Also, the track "To Be Where There's Life" goes "Dig out your soul, here we go".
Aloof Big Brother: Noel is considered this to Liam Gallagher. Especially when the band split and the two released the debuts their own projects (High Flying Birds and Beady Eye), where many liked to invoke this trope.
Ascended Fanboy: Of The Beatles. Liam even said he's Lennon reincarnated (even though he was born in 1971 and Lennon died in 1980).
Epic Rocking: "Champagne Supernova" and "All Around the World" (most of Be Here Now also qualifies).
Garfunkel - Anyone without the surname Gallagher. Although during their heyday in the mid 90s, Noel once stated that Bonehead would go up to people in the street and enquire to them if they knew who he was, and each time being told by the person with a look of bewilderment that he was Bonehead of course, meaning that for a time at least, the other members weren't those other guys. And from Heathen Chemistry onward (specially because Noel had a hard time writing the songs for the previous record), Gem and Andy would provide at least one song per album.
Arguably, Liam was this to Noel, considering that Liam rarely played an instrument that wasn't the tambourine and Noel was the primary Songwriter (even though Liam penned a few B-sides as well as the singles "Songbird" and "I'm Outta Time").
Greatest Hits Album: Taking until over twelve years into the band's hitmaking career, with 2006's end-of-record-contract Stop the Clocks – and even then this doesn't feature all the hits, being Noel Gallagher's personal selection: on the sole basis that he didn't want a Greatest Hits Album while the band were still active, but if he didn't involve himself then Executive Meddling would result in a substandard compilation.
The situation was rectified eventually, post-split, by 2010's two-disc singles collection Time Flies...1994-2009, containing all the band's 27 A-Sides.
Hidden Track: "The Cage", an instrumental track at the end of Heathen Chemistry.
I Am the Band: Oasis is Noel/Liam Gallagher. Without both of them, the band simply weren't Oasis as shown by Liam and company starting a new band without Noel. The exact same thing would most likely have happened if Liam had been in Noel's position too.
Instrumentals: "The Swamp Song", "A Quick Peep" and hidden track "The Cage". "Fucking In The Bushes" might also qualify - the only vocals are samples from a documentary film.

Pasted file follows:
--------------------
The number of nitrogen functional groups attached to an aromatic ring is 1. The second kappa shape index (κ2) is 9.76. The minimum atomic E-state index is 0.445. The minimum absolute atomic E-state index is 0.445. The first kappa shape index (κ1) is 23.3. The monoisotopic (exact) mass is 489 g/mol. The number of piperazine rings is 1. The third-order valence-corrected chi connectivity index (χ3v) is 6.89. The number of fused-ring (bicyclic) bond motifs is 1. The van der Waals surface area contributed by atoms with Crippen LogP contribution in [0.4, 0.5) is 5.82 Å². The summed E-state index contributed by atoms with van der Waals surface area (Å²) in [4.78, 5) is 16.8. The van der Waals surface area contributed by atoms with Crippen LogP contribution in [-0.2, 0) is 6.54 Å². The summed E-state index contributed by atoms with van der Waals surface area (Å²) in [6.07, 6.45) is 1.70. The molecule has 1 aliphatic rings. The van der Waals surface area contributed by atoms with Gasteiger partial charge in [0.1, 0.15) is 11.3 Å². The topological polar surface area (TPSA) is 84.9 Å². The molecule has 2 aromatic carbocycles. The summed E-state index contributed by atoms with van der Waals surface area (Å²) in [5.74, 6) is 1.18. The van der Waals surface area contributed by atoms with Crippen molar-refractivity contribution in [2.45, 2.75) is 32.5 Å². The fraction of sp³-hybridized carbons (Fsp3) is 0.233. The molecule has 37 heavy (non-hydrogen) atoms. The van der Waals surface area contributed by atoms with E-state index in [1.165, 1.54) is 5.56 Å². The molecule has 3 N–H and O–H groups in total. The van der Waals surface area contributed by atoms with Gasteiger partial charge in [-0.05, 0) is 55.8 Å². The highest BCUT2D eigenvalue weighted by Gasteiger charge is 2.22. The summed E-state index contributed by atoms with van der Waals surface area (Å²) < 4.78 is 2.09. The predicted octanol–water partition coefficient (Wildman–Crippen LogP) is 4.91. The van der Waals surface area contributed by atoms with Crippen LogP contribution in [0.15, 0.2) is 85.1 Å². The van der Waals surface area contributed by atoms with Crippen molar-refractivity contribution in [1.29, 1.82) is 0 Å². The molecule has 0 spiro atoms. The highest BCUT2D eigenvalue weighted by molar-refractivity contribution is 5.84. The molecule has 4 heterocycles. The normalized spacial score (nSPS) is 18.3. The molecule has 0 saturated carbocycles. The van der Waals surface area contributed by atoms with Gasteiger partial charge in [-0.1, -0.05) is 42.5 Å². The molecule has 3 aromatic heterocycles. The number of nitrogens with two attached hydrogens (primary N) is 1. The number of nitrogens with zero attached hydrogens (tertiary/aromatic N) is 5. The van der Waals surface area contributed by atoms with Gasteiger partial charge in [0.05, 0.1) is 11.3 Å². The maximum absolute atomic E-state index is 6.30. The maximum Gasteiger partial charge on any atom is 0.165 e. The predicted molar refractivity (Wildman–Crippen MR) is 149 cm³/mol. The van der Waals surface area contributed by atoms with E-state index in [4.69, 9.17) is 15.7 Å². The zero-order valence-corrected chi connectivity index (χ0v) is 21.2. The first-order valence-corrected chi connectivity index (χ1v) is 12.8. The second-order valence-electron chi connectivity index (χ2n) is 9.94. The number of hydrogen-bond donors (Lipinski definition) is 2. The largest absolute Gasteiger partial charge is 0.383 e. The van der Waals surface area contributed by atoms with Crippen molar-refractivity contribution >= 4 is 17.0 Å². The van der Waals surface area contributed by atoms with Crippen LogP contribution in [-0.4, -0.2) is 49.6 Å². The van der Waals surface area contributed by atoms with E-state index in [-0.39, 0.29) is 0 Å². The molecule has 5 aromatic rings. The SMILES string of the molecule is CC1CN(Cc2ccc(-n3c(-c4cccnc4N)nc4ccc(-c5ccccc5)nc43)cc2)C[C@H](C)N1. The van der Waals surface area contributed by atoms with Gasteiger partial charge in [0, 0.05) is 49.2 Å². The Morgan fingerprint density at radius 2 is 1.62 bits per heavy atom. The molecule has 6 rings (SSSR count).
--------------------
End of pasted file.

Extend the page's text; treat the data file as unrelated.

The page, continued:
Jerk with a Heart of Gold: Thanks to his moments of self-deprecation (see the trope below) and forgiving attitude, Noel skirts the line.
Line-of-Sight Name: On the album names Standing on the Shoulder of Giants (a mispelling - it's shoulders - of the Isaac Newton quote on the side of two pound coins◊), and Heathen Chemistry (a T-shirt Noel saw). Even the band's name is this, coming from a poster advertising their gig at The Swindon Oasis leisure centre.
Loudness War: The success of Morning Glory? (a very loud album, BTW) is accused of starting this.
All their albums, really. Even Definitely Maybe is very loud by 1994 standards and clips to a certain extent. Morning Glory? and pretty much all their albums after are even worse.
"At the time . . . it was written in the middle of Grunge and all that, and I remember Nirvana had a tune called 'I Hate Myself and Want to Die', and I was like . . . 'Well, I'm not fucking having that.' As much as I fucking like him [Nirvana frontman Kurt Cobain] and all that shit, I'm not having that. I can't have people like that coming over here, on smack, fucking saying that they hate themselves and they wanna die. That's fucking rubbish. Kids don't need to be hearing that nonsense.
Three Chords and the Truth: Not as stripped-down as some other examples, but they deliberately used simple musical formulas on Definitely Maybe, though they eventually moved on to more complex compositions.
Truck Driver's Gear Change: "All Around the World" begins with several verses and choruses in B, hops up to C for a couple of choruses (but only one in the music video), and then concludes in D for the final twenty- or thirty-ish chorus repetitions. (Some sheet music transcriptions of the song also notate a few bars as being in A: the "It's gonna be OK" repeats between the C and D choruses.) Noel Gallagher commented, possibly with tongue in cheek: "Imagine how much better 'Hey Jude' would have been with three key changes towards the end!"